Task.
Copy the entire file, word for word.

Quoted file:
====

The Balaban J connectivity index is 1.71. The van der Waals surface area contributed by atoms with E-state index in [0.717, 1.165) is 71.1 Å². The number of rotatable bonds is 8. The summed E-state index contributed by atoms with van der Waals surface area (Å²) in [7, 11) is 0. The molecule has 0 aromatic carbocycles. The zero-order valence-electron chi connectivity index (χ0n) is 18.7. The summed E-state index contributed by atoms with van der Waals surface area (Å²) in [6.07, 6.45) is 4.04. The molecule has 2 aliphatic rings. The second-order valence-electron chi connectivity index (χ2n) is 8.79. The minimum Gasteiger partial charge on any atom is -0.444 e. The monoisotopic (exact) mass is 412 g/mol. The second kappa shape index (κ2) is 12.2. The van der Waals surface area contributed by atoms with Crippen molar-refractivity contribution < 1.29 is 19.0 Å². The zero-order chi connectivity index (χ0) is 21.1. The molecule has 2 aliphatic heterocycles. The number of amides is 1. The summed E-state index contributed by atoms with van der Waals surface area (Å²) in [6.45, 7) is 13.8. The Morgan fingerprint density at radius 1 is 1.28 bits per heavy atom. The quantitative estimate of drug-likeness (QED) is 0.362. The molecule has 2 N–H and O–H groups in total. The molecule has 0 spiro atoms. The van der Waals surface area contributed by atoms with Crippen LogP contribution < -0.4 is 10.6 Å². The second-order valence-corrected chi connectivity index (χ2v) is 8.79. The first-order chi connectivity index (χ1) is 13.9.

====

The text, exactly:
The Balaban J connectivity index is 1.71. The van der Waals surface area contributed by atoms with E-state index in [0.717, 1.165) is 71.1 Å². The number of rotatable bonds is 8. The summed E-state index contributed by atoms with van der Waals surface area (Å²) in [7, 11) is 0. The molecule has 0 aromatic carbocycles. The zero-order valence-electron chi connectivity index (χ0n) is 18.7. The summed E-state index contributed by atoms with van der Waals surface area (Å²) in [6.07, 6.45) is 4.04. The molecule has 2 aliphatic rings. The second-order valence-electron chi connectivity index (χ2n) is 8.79. The minimum Gasteiger partial charge on any atom is -0.444 e. The monoisotopic (exact) mass is 412 g/mol. The second kappa shape index (κ2) is 12.2. The van der Waals surface area contributed by atoms with Crippen molar-refractivity contribution < 1.29 is 19.0 Å². The zero-order chi connectivity index (χ0) is 21.1. The molecule has 2 aliphatic heterocycles. The number of amides is 1. The summed E-state index contributed by atoms with van der Waals surface area (Å²) in [6.45, 7) is 13.8. The Morgan fingerprint density at radius 1 is 1.28 bits per heavy atom. The quantitative estimate of drug-likeness (QED) is 0.362. The molecule has 2 N–H and O–H groups in total. The molecule has 0 spiro atoms. The van der Waals surface area contributed by atoms with Crippen LogP contribution < -0.4 is 10.6 Å². The second-order valence-corrected chi connectivity index (χ2v) is 8.79. The first-order chi connectivity index (χ1) is 13.9.